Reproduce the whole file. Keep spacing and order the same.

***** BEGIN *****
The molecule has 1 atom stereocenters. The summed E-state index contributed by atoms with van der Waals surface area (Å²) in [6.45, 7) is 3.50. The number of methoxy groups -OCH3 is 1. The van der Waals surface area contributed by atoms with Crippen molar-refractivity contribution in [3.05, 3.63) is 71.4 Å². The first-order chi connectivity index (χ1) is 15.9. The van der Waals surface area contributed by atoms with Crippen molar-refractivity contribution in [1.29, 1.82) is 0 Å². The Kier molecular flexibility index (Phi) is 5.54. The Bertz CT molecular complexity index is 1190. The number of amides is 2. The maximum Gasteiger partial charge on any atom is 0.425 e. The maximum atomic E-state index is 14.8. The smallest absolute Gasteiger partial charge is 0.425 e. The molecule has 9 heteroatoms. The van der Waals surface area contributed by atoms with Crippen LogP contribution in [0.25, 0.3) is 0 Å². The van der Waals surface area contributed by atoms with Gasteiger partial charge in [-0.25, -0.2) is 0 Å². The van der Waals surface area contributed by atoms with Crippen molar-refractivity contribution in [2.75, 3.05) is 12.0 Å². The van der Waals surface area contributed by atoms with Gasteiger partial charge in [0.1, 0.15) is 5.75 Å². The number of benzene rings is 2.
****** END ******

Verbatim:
The molecule has 1 atom stereocenters. The summed E-state index contributed by atoms with van der Waals surface area (Å²) in [6.45, 7) is 3.50. The number of methoxy groups -OCH3 is 1. The van der Waals surface area contributed by atoms with Crippen molar-refractivity contribution in [3.05, 3.63) is 71.4 Å². The first-order chi connectivity index (χ1) is 15.9. The van der Waals surface area contributed by atoms with Crippen molar-refractivity contribution in [1.29, 1.82) is 0 Å². The Kier molecular flexibility index (Phi) is 5.54. The Bertz CT molecular complexity index is 1190. The number of amides is 2. The maximum Gasteiger partial charge on any atom is 0.425 e. The maximum atomic E-state index is 14.8. The smallest absolute Gasteiger partial charge is 0.425 e. The molecule has 9 heteroatoms. The van der Waals surface area contributed by atoms with Crippen LogP contribution in [0.25, 0.3) is 0 Å². The van der Waals surface area contributed by atoms with Gasteiger partial charge in [-0.25, -0.2) is 0 Å². The van der Waals surface area contributed by atoms with Crippen molar-refractivity contribution in [2.75, 3.05) is 12.0 Å². The van der Waals surface area contributed by atoms with Gasteiger partial charge in [0.1, 0.15) is 5.75 Å². The number of benzene rings is 2.